From “Cat Review,” January, 1925: "A curious and interesting case of American bobtail or, if we may apply the name, American Manx cats, has been under our observation for twenty years. No one knows how the first one, a large tabby and white cat, came to be without a tail. Some people insisted that it had been hurt in a door, but its home family said, not so. Others said that it had Manx blood, but no-one knew of any Manx cat having been in that part of the country. Others said that its mother must have mated with a rabbit, and certainly there were plenty of rabbits around, but this is thought to be impossible. The cat had many litters of kittens, some with tails, some with half tails, and some with none; a mixture in each litter, but never a male without a tail. After some years a very beautifully shaped blue was selected as the one to keep for a second pet. This one also had many litters such as her mother had, and after a while another good blue was selected to keep, as the original tailless one had died, and this last has had many mixed litters, but she has given birth to some males without tails.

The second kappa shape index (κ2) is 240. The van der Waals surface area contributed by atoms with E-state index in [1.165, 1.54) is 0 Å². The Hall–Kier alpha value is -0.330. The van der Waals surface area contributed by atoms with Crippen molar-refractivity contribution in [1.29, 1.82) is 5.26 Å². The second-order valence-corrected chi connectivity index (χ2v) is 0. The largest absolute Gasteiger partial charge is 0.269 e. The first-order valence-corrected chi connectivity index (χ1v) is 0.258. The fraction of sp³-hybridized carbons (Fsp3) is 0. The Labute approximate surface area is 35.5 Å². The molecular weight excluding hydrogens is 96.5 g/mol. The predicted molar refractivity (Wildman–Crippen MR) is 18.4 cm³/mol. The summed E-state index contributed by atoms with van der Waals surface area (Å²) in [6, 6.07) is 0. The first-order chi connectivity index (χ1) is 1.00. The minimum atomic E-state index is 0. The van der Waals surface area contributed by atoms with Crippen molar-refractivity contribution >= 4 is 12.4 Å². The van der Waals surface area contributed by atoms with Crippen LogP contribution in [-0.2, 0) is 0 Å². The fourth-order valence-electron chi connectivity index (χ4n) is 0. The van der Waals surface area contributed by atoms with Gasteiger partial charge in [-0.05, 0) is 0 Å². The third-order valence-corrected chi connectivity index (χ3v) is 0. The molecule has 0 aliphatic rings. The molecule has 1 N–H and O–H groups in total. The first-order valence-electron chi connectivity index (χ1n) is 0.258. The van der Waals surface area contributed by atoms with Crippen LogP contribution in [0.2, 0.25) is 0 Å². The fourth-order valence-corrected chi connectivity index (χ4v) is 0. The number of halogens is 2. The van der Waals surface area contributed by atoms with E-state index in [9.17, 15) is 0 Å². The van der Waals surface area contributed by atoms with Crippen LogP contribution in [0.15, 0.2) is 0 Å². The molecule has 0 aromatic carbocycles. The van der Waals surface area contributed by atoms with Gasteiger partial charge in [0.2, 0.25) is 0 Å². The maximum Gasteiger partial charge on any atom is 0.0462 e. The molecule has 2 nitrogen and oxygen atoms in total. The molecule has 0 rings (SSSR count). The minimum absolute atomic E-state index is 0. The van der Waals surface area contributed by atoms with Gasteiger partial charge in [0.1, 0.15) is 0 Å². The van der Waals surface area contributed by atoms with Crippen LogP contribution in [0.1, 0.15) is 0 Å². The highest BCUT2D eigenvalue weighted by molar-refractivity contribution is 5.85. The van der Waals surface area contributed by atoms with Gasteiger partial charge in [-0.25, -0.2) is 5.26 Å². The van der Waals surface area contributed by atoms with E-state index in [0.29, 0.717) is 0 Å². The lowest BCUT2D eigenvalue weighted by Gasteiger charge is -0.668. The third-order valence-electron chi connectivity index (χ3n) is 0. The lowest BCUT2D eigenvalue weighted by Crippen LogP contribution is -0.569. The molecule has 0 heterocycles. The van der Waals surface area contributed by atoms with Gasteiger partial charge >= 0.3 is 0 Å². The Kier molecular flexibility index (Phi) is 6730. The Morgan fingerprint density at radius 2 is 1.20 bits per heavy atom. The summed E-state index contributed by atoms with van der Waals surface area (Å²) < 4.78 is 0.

We have seen a tailless cat from an entirely different locality, fifty miles away on a straight line from the first place, with the Hudson River between. It would be impossible for the cats to have had anything to do with each other unless one had been taken from the first place to the second, and we have not heard of this being done. At one of the New York shows a year ago, a family of “American Tailless” kittens, as they were called, was exhibited, but they were not catalogued, and we do not know where they came from. Does anyone know of such cats appearing in other parts of the country? We hope that some fanciers, who have the space, will undertake to perpetuate these cats and to give us American Manx cats with no blood from the well-known Manx cats from the Isle of Man. We have been disappointed not to see any of the beautiful Australian wharf cats at recent shows. It seems wonderful that the Manx characteristic is so persistent when the Persian cats lose most of their distinctive feature of long hair in the first generation of breeding with a short-haired cat, though the long hair is occasionally inherited for several generations.”